What's the Latest Development?
Researchers from Australia's Commonwealth Scientific and Industrial Research Organisation (CSIRO) say they've discovered traces of gold inside the leaves, twigs, and bark of certain eucalyptus trees with the help of the country's synchrotron, which uses X-rays to reveal extremely detailed composition information. Such particles have been found before in the soil around the trees, but the new findings -- published in Nature Communications -- show that they're absorbing them from hitherto-untapped deposits located more than 30 meters (about 100 feet) underground.
What's the Big Idea?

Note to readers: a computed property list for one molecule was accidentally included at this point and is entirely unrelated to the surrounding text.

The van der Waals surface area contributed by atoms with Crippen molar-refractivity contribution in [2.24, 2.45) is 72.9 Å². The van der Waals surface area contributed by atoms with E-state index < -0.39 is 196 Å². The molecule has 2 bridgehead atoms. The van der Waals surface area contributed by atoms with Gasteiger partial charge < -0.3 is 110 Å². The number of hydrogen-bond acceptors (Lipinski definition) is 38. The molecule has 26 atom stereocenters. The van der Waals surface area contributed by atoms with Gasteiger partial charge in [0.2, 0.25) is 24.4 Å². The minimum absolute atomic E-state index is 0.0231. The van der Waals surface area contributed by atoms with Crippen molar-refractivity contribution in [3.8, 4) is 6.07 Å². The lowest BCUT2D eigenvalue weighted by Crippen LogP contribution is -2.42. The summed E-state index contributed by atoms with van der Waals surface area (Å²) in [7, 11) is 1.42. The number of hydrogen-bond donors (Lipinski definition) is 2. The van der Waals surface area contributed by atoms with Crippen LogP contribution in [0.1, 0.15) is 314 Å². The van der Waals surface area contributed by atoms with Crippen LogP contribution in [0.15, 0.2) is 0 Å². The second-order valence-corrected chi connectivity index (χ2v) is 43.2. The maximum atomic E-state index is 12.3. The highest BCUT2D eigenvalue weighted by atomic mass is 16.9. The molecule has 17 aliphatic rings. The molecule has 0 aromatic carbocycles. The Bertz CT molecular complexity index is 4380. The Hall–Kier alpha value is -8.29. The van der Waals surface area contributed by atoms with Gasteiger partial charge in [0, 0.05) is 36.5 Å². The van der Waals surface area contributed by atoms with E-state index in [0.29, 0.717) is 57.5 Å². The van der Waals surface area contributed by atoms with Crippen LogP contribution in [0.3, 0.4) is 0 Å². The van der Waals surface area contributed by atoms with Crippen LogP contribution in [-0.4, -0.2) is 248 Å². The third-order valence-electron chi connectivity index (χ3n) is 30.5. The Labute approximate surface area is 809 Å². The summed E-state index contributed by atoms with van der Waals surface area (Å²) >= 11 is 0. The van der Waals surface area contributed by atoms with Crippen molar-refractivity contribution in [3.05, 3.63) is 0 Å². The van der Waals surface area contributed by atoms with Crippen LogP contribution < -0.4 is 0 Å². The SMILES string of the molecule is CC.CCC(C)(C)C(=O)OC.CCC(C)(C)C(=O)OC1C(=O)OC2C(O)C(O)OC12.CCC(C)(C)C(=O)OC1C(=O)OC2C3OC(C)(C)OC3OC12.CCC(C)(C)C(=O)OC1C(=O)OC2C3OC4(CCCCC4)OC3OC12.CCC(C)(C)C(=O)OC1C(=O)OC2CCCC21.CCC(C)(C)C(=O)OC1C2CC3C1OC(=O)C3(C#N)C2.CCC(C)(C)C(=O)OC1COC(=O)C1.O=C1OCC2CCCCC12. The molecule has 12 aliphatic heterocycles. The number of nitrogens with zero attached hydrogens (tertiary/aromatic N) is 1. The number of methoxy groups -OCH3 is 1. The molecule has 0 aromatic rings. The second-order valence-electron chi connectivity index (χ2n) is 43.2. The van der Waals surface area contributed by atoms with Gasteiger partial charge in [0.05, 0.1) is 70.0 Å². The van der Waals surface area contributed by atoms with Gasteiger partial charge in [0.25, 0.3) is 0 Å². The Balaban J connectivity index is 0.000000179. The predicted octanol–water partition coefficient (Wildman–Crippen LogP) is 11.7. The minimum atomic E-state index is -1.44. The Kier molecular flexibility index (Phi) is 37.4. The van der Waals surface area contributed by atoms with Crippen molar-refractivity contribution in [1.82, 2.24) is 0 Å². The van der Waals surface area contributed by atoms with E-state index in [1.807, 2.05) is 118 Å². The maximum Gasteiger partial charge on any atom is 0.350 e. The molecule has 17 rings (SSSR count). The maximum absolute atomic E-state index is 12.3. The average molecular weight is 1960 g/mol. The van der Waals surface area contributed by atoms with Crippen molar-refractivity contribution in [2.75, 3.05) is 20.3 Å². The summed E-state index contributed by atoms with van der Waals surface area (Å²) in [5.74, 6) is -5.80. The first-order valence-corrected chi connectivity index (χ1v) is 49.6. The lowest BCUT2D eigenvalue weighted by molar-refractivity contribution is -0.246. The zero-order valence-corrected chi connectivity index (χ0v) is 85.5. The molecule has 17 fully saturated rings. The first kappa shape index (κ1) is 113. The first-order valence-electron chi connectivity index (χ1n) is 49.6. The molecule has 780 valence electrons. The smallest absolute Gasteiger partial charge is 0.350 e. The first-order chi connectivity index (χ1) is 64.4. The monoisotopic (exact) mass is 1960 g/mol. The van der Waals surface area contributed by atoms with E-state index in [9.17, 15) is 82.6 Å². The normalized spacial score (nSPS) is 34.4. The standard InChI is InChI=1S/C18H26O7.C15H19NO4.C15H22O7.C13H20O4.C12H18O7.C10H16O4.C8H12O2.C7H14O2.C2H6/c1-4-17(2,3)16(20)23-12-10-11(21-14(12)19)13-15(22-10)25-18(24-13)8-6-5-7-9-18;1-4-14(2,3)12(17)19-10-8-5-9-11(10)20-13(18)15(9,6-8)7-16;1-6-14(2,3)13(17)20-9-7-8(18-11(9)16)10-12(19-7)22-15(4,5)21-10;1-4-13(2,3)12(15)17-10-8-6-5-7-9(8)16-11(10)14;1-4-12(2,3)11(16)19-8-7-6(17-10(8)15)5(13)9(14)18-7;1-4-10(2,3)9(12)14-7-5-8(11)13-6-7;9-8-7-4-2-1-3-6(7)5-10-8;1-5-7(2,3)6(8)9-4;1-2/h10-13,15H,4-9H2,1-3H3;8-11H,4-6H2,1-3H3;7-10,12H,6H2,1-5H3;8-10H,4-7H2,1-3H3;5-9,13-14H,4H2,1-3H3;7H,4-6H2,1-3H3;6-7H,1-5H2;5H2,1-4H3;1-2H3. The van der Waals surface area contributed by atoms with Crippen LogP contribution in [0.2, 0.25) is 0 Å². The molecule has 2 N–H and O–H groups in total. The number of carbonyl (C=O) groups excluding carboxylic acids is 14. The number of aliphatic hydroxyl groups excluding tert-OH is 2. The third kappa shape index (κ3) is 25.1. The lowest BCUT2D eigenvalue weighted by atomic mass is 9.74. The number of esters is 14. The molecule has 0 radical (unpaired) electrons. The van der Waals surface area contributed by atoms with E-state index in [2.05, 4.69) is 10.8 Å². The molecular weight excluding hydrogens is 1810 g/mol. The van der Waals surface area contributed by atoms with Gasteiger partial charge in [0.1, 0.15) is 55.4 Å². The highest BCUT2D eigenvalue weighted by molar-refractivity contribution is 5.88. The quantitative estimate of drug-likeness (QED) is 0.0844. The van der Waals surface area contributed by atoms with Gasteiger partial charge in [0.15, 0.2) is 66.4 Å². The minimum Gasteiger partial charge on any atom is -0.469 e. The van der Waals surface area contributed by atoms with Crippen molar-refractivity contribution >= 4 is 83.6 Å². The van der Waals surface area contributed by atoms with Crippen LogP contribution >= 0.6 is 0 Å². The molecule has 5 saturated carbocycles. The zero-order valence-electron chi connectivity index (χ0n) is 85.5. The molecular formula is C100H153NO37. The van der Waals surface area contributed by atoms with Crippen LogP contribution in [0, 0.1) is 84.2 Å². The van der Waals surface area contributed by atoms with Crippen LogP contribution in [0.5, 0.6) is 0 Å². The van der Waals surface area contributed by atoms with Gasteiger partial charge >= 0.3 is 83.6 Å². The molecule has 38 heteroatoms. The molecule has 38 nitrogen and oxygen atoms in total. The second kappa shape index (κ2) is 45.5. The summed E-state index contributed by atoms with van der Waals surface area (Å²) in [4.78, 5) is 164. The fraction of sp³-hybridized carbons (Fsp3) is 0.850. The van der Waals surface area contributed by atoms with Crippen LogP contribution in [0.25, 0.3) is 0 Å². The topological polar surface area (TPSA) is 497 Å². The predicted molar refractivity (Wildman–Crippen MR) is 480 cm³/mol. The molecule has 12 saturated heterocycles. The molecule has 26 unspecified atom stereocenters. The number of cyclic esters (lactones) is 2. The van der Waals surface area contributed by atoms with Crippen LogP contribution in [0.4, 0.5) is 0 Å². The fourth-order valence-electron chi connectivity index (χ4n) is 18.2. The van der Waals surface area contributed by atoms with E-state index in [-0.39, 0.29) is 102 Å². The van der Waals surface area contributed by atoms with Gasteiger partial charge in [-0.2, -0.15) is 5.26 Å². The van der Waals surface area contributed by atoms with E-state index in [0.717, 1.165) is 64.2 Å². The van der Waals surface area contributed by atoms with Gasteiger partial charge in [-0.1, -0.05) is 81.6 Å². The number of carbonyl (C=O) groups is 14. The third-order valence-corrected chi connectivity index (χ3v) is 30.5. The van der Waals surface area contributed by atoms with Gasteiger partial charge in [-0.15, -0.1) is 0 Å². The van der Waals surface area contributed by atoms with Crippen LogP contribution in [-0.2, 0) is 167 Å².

Besides the fact that vegetation analysis of this type could help explorers discover new sources of gold while minimizing the financial cost and environmental impact of excavation, it could also reveal whether plants are sitting atop other mineral deposits, such as iron or copper. CSIRO geochemist Mel Lintern says: "We've found a lot of the easy deposits in Australia and elsewhere in the world as well. Now we are trying to tackle finding these more difficult ones that are buried beneath tens of metres of river sediments and sand dunes. And the trees are providing us with a method to be able to do this."
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